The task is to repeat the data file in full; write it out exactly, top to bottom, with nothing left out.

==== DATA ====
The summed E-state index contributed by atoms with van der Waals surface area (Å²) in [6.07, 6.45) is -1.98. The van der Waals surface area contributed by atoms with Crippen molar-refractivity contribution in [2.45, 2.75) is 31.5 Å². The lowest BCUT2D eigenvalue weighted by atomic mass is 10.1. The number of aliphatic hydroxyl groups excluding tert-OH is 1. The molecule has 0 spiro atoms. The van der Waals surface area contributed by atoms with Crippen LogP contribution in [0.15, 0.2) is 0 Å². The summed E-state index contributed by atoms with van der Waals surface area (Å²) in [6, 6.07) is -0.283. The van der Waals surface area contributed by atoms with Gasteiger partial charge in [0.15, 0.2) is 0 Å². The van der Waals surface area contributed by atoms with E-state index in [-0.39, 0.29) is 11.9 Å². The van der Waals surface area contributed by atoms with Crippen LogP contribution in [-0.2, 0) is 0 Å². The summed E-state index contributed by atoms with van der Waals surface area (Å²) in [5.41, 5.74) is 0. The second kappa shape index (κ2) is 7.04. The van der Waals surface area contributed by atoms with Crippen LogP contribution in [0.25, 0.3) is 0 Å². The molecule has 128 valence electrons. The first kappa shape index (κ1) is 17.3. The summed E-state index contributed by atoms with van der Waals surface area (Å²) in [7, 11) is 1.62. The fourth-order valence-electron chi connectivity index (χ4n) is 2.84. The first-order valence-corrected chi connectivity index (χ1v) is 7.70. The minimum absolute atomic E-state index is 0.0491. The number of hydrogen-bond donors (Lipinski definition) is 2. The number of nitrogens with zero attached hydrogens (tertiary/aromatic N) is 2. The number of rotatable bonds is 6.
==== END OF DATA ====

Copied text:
The summed E-state index contributed by atoms with van der Waals surface area (Å²) in [6.07, 6.45) is -1.98. The van der Waals surface area contributed by atoms with Crippen molar-refractivity contribution in [2.45, 2.75) is 31.5 Å². The lowest BCUT2D eigenvalue weighted by atomic mass is 10.1. The number of aliphatic hydroxyl groups excluding tert-OH is 1. The molecule has 0 spiro atoms. The van der Waals surface area contributed by atoms with Crippen LogP contribution in [0.15, 0.2) is 0 Å². The summed E-state index contributed by atoms with van der Waals surface area (Å²) in [6, 6.07) is -0.283. The van der Waals surface area contributed by atoms with Gasteiger partial charge in [0.15, 0.2) is 0 Å². The van der Waals surface area contributed by atoms with E-state index in [-0.39, 0.29) is 11.9 Å². The van der Waals surface area contributed by atoms with Crippen LogP contribution in [-0.2, 0) is 0 Å². The summed E-state index contributed by atoms with van der Waals surface area (Å²) in [5.41, 5.74) is 0. The second kappa shape index (κ2) is 7.04. The van der Waals surface area contributed by atoms with Crippen LogP contribution in [0.25, 0.3) is 0 Å². The molecule has 128 valence electrons. The first kappa shape index (κ1) is 17.3. The summed E-state index contributed by atoms with van der Waals surface area (Å²) in [7, 11) is 1.62. The fourth-order valence-electron chi connectivity index (χ4n) is 2.84. The first-order valence-corrected chi connectivity index (χ1v) is 7.70. The minimum absolute atomic E-state index is 0.0491. The number of hydrogen-bond donors (Lipinski definition) is 2. The number of nitrogens with zero attached hydrogens (tertiary/aromatic N) is 2. The number of rotatable bonds is 6.